RIO DE JANEIROCopyright 2017 The Associated Press. All rights reserved. This material may not be published, broadcast, rewritten or redistributed.
AP Photo/Matt Dunham
The green water is going away. At least, Rio Games officials say that will be the case.
Pools used for diving and water polo haven't had the normal blue water in recent days, after an issue involving alkaline levels. Rio Games organizing committee spokesman Mario Andrada said that officials believe what was green will be blue again sometime Thursday.
"We should have done better," Andrada said.
FINA, the world governing body for aquatic sports, said earlier this week that tanks holding some of the chemicals used in the water treatment process ran out. That caused the pH level to go outside the usual range, leading to the discoloration.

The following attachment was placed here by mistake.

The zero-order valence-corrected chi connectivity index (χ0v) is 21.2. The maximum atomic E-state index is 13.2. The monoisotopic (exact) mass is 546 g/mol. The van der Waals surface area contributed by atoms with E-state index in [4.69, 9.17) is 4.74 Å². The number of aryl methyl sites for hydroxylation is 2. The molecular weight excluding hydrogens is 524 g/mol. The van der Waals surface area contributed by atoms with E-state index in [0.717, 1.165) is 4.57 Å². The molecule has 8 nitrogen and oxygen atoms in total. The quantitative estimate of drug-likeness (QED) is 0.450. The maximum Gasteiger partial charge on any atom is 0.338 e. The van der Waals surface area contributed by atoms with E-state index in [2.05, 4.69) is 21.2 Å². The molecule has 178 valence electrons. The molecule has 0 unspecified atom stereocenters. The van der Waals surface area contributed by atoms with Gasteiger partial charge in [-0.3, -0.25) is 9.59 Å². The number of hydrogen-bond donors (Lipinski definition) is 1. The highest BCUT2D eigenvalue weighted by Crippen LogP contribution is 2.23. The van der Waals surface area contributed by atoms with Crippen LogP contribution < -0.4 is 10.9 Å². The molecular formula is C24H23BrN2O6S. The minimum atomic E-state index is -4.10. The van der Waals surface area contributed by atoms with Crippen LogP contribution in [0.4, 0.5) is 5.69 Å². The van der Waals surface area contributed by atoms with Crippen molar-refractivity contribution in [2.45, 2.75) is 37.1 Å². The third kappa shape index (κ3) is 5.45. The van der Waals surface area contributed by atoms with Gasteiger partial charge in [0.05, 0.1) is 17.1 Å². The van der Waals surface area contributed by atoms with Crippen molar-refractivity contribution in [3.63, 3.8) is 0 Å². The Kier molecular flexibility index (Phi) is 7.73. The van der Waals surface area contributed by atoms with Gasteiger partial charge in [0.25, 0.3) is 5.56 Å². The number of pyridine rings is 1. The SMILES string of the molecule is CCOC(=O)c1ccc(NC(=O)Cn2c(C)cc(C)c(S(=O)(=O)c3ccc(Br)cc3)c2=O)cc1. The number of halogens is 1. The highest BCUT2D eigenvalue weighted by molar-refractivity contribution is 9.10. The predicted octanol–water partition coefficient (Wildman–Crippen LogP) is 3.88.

"There is absolutely no risk to the health of the athletes due to the state of the water," Andrada said Thursday. "The water is improved. As a matter of fact, we could have improved the water much faster by using more chemicals and we are not doing so in order to respect the fact that we cannot have any risk whatsoever to the health of the athletes."
Andrada said the Brazilian water polo team joked that the green water brought them good luck. But some athletes, including U.S. water polo captain Tony Azevedo, said he believes organizers simply used way too much chlorine _ impairing his vision as a game went along.
"It's the Olympic Games," Azevedo said. "You can't have that."